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dp
04-12-2010, 02:05 AM
Last year I bought a HF 6" buffer. The wheels it came with seem to have much in common with pixie dust as bits of them fly everywhere. No amount of waxing those wheels prevents the snowstorm that a buffing session generates. So who makes good wheels and how does one prep them to last?

My desire is to use one wheel with rouge and the other wheel to work off sanding/filing marks, excluding serious gouges that no amount of buffing is going to correct.

macona
04-12-2010, 02:52 AM
Even with name brand wheels I am covered in white after a buffing session.

Black_Moons
04-12-2010, 03:28 AM
Would'nt that be how the wheel sheds used up compound and dirt/polishing debrie?

wierdscience
04-12-2010, 03:49 AM
McMaster-Carr sells a good selection of buffing wheels and similar products.Spiral sewn cotton is good for general purpose buffing and spiral sewn sissal works good for rough work.

http://www.mcmaster.com/#buffing-wheels/=6mh4n7

The larger diameter buff you can use and the lower speed you can use them at means the maximum life span of the wheel and less heat generated in the work.

It's still dirty work,they also sell Tyvek suits and face sheilds:)

smiller6912
04-12-2010, 08:44 AM
Try Caswell ( http://www.caswellplating.com/buffs/index.html ).
They have some on-line manuals and great tech help. I use them for all of my buffing and plating supplies.

SGW
04-12-2010, 09:43 AM
www.brownells.com has good buffiing supplies, and their "Gunsmith Kinks #1" book has good information about buffing.

dvbydt
04-12-2010, 10:11 AM
If you want a mirror finish, then cotton and rouge. My vote goes for Scotch-Brite deburring wheels grade 7SFN, 6" dia x 1" wide. No mess and a finish about the same as 600 grit. They cost more but last me about 2-3 years and did I mention no fluff.

IanR

Punkinhead
04-12-2010, 10:21 AM
Four coarse work I like to make my own wheels by gluing up dense paper or cardboard too the desired thickness then drilling an arbor hole and turning to the right diameter. They take a charge of polishing compound well and are a good stiffness for getting rid of grinding marks. The paper from hanging file folders works well. Plain old elmer's works fine to glue them up.
Since they're free I made several thicknesses and profiles.

Kirbot
04-12-2010, 11:08 AM
Not all buffing wheels shed to much fluff.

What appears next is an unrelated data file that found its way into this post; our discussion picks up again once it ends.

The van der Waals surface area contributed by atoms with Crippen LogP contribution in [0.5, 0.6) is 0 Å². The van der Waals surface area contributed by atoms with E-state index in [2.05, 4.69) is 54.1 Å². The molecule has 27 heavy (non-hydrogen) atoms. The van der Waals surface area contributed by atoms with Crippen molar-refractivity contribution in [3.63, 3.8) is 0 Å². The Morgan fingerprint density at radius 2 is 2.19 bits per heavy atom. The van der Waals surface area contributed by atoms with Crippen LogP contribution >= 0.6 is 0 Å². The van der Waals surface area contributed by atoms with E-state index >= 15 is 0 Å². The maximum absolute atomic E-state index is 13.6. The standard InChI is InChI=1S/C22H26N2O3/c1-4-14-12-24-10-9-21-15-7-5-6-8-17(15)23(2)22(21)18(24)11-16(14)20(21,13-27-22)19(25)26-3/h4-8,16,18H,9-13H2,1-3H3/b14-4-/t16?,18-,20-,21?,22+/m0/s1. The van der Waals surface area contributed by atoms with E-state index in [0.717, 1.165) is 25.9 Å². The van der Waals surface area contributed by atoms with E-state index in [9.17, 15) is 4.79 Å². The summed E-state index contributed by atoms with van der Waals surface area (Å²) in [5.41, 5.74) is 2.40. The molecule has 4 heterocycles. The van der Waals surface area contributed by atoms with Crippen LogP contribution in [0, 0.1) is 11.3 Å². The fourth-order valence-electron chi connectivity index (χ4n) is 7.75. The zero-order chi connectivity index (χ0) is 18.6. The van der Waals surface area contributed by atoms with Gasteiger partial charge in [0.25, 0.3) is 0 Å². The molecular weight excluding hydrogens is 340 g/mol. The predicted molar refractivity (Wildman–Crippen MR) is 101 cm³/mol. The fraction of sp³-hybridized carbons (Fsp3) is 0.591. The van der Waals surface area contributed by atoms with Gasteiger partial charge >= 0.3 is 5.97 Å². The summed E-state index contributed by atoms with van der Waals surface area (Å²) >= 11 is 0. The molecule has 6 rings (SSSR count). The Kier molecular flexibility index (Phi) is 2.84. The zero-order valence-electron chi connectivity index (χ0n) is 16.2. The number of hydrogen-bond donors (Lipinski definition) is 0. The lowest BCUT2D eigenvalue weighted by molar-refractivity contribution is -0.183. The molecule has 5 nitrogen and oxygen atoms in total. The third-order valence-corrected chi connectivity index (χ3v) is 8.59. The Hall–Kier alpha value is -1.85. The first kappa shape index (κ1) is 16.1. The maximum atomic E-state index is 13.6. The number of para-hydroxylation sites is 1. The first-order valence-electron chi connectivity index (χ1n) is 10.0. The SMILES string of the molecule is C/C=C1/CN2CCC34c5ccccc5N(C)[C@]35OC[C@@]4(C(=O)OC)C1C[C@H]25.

I have a selection of old wheels that I've picked up at fleamarkets and auctions, and only one or two out of about 12 or 15 does much sheding.

I don't know about a modern brand that good though.

I rake the wheel to clear out the old compound whenever I use them, then just keep adding compound.

I would rather rake now and then, than get covered with fluff whenever I use them.

jeremy13
04-12-2010, 12:49 PM
I'm just now getting in to the buffing realm. What kind of wheal do I start with for removing casting marks in aluminum. I want to take factory engine parts and polish them up.

Jim Stabe
04-12-2010, 01:05 PM
If you want a mirror finish, then cotton and rouge. My vote goes for Scotch-Brite deburring wheels grade 7SFN, 6" dia x 1" wide. No mess and a finish about the same as 600 grit. They cost more but last me about 2-3 years and did I mention no fluff.

IanR
Where do you buy the Scotchbrite wheels?

dvbydt
04-12-2010, 02:59 PM
Where do you buy the Scotchbrite wheels?


In the UK - MSC/J&L. Would you like a photo of the finish?

IanR

dp
04-12-2010, 03:22 PM
The wheels I have are woven similar to this image: http://www.nebraskahistory.org/images/sites/mnh/quilts_a_z/warps-wefts.jpg

That causes whole threads to sling loose which is what Macona described. This is what made me wonder if there are wheels with a better weave or possible a knit that will stay together.

Jim Stabe
04-12-2010, 05:43 PM
In the UK - MSC/J&L. Would you like a photo of the finish?

IanR
If it's not too much trouble

wierdscience
04-12-2010, 10:14 PM
The wheels I have are woven similar to this image: http://www.nebraskahistory.org/images/sites/mnh/quilts_a_z/warps-wefts.jpg

That causes whole threads to sling loose which is what Macona described. This is what made me wonder if there are wheels with a better weave or possible a knit that will stay together.

Are the wheels you have spiral sewn like this one?

http://img.tradeindia.com/fp/1/416/430.jpg

dp
04-13-2010, 12:08 AM
That's not a spiral, but yes, that is the stitching pattern.

dvbydt
04-13-2010, 07:04 AM
If it's not too much trouble

Jim,

No problem.

http://i757.photobucket.com/albums/xx213/dvbydt/Engineering/Brass.jpg

One inch diameter brass bar, the bands are :-
Stock
320 grit
Scotchbrite wheel
A lick with "Brasso" metal polish

Works just the same on aluminium and stainless steel.

The wheels are available in different sizes and grades but I have only used the 6" x 1" grade 7SF.

IanR

Jim Stabe
04-13-2010, 11:27 AM
Jim,

No problem.

http://i757.photobucket.com/albums/xx213/dvbydt/Engineering/Brass.jpg

One inch diameter brass bar, the bands are :-
Stock
320 grit
Scotchbrite wheel
A lick with "Brasso" metal polish

Works just the same on aluminium and stainless steel.

The wheels are available in different sizes and grades but I have only used the 6" x 1" grade 7SF.

IanR
Nice! I'll have to find one